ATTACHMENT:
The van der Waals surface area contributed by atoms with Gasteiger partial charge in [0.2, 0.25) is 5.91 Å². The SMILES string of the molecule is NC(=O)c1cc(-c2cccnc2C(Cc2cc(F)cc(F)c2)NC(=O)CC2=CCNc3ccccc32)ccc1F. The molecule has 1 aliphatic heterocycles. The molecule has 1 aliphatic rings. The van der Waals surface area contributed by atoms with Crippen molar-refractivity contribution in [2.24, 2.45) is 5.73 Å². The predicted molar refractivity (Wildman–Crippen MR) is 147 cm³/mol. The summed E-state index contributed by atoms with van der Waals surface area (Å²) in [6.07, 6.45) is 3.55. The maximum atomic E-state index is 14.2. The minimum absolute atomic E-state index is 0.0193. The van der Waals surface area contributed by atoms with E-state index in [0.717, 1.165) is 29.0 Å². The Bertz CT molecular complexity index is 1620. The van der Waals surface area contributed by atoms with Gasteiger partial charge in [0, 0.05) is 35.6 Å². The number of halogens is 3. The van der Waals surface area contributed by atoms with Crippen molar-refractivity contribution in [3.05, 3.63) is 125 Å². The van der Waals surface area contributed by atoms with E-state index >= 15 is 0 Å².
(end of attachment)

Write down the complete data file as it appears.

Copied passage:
The van der Waals surface area contributed by atoms with Gasteiger partial charge in [0.2, 0.25) is 5.91 Å². The SMILES string of the molecule is NC(=O)c1cc(-c2cccnc2C(Cc2cc(F)cc(F)c2)NC(=O)CC2=CCNc3ccccc32)ccc1F. The molecule has 1 aliphatic heterocycles. The molecule has 1 aliphatic rings. The van der Waals surface area contributed by atoms with Crippen molar-refractivity contribution in [2.24, 2.45) is 5.73 Å². The predicted molar refractivity (Wildman–Crippen MR) is 147 cm³/mol. The summed E-state index contributed by atoms with van der Waals surface area (Å²) in [6.07, 6.45) is 3.55. The maximum atomic E-state index is 14.2. The minimum absolute atomic E-state index is 0.0193. The van der Waals surface area contributed by atoms with E-state index in [0.717, 1.165) is 29.0 Å². The Bertz CT molecular complexity index is 1620. The van der Waals surface area contributed by atoms with Gasteiger partial charge in [0, 0.05) is 35.6 Å². The number of halogens is 3. The van der Waals surface area contributed by atoms with Crippen molar-refractivity contribution in [3.05, 3.63) is 125 Å². The van der Waals surface area contributed by atoms with E-state index >= 15 is 0 Å².